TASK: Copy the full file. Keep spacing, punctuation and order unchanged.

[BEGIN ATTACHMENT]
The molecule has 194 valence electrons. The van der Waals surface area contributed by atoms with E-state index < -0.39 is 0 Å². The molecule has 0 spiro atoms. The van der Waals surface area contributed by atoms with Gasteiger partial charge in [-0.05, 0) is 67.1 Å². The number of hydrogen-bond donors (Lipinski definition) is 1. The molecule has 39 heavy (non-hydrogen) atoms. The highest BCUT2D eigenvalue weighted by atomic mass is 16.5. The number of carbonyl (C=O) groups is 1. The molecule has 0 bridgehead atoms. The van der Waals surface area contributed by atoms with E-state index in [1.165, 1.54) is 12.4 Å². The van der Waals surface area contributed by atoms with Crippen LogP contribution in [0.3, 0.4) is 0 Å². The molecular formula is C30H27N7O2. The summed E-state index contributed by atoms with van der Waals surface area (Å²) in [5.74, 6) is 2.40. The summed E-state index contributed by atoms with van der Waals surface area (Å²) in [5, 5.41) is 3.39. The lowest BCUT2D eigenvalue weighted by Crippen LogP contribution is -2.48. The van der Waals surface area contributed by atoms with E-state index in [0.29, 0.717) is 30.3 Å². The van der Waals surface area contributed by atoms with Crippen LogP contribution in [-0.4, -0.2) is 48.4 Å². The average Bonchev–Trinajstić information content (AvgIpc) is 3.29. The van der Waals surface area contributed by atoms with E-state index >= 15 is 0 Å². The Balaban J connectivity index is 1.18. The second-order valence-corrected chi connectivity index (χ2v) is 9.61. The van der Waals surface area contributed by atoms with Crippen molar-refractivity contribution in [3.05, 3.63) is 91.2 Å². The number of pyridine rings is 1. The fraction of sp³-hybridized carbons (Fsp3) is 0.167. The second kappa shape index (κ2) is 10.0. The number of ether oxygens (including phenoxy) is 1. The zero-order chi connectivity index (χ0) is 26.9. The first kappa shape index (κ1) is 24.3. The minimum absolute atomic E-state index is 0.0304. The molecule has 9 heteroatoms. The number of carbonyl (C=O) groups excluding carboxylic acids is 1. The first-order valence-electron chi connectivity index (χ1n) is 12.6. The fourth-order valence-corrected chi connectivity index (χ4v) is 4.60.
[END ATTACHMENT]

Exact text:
The molecule has 194 valence electrons. The van der Waals surface area contributed by atoms with E-state index < -0.39 is 0 Å². The molecule has 0 spiro atoms. The van der Waals surface area contributed by atoms with Gasteiger partial charge in [-0.05, 0) is 67.1 Å². The number of hydrogen-bond donors (Lipinski definition) is 1. The molecule has 39 heavy (non-hydrogen) atoms. The highest BCUT2D eigenvalue weighted by atomic mass is 16.5. The number of carbonyl (C=O) groups is 1. The molecule has 0 bridgehead atoms. The van der Waals surface area contributed by atoms with E-state index in [1.165, 1.54) is 12.4 Å². The van der Waals surface area contributed by atoms with Crippen LogP contribution in [0.3, 0.4) is 0 Å². The molecular formula is C30H27N7O2. The summed E-state index contributed by atoms with van der Waals surface area (Å²) in [5.74, 6) is 2.40. The summed E-state index contributed by atoms with van der Waals surface area (Å²) in [5, 5.41) is 3.39. The lowest BCUT2D eigenvalue weighted by Crippen LogP contribution is -2.48. The van der Waals surface area contributed by atoms with E-state index in [0.29, 0.717) is 30.3 Å². The van der Waals surface area contributed by atoms with Crippen LogP contribution in [-0.4, -0.2) is 48.4 Å². The average Bonchev–Trinajstić information content (AvgIpc) is 3.29. The van der Waals surface area contributed by atoms with E-state index >= 15 is 0 Å². The Balaban J connectivity index is 1.18. The second-order valence-corrected chi connectivity index (χ2v) is 9.61. The van der Waals surface area contributed by atoms with Crippen molar-refractivity contribution in [3.05, 3.63) is 91.2 Å². The number of pyridine rings is 1. The fraction of sp³-hybridized carbons (Fsp3) is 0.167. The second kappa shape index (κ2) is 10.0. The number of ether oxygens (including phenoxy) is 1. The zero-order chi connectivity index (χ0) is 26.9. The first kappa shape index (κ1) is 24.3. The minimum absolute atomic E-state index is 0.0304. The molecule has 9 heteroatoms. The number of carbonyl (C=O) groups excluding carboxylic acids is 1. The first-order valence-electron chi connectivity index (χ1n) is 12.6. The fourth-order valence-corrected chi connectivity index (χ4v) is 4.60.